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Moon May Have Harboured Life 4 Billion Years Ago, Research Suggests

Life on the Moon could have originated much as it did on Earth but the more likely scenario is that it would have been brought in by a meteorite, according to Schulze-Makuch

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The researcher's work draws on results from recent space missions and sensitive analyses of lunar rock and soil samples that show the Moon is not as dry as previously thought. Pixabay
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While the Moon is presently unsuitable for habitation, there could have been life on its surface about four billion years ago, researchers have suggested.

There may have been actually two early windows of habitability for Earth’s Moon, according to the study published in the journal Astrobiology.

According to the researchers, conditions on the lunar surface were sufficient to support simple lifeforms shortly after the Moon formed from a debris disk four billion years ago and again during a peak in lunar volcanic activity around 3.5 billion years ago.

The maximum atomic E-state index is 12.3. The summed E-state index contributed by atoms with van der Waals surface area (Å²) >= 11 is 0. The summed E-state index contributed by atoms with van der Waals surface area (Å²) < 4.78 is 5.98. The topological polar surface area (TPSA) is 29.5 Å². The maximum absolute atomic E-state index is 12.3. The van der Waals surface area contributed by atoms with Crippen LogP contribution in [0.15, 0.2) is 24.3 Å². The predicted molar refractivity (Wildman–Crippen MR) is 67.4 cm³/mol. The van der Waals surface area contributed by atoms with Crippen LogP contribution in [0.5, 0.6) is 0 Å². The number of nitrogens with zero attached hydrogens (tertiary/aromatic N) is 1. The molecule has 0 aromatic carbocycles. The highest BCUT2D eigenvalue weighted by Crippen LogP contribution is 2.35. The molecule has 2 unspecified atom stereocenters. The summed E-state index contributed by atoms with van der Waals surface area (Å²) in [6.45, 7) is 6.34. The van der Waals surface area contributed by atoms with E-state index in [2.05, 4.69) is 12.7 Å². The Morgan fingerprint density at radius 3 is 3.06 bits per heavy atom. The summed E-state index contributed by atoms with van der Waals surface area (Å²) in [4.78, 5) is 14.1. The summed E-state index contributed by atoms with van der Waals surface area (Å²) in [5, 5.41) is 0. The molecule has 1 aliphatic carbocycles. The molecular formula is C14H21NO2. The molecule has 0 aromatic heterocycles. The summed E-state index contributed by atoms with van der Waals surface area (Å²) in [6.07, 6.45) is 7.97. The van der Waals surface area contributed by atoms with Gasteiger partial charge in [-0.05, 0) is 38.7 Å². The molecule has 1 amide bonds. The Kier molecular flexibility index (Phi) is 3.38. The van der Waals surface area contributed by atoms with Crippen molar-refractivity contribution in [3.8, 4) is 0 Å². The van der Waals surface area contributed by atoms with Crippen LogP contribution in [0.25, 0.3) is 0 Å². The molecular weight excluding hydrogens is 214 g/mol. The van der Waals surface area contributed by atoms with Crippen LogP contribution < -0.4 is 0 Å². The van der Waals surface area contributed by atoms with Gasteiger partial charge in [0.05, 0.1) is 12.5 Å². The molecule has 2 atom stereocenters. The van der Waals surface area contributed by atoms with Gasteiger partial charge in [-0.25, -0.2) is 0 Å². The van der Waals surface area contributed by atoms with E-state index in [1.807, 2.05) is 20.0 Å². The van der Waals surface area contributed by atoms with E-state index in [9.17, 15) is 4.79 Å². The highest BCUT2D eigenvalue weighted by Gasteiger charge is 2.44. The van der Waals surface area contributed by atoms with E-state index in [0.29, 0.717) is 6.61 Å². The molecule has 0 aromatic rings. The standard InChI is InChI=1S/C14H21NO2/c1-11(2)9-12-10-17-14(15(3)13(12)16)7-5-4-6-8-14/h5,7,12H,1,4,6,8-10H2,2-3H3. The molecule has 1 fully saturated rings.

During both periods, the Moon was spewing out large quantities of superheated volatile gases, including water vapour, from its interior, according to the researchers.

The researchers said that this outgassing could have formed pools of liquid water on the lunar surface and an atmosphere dense enough to keep it there for millions of years.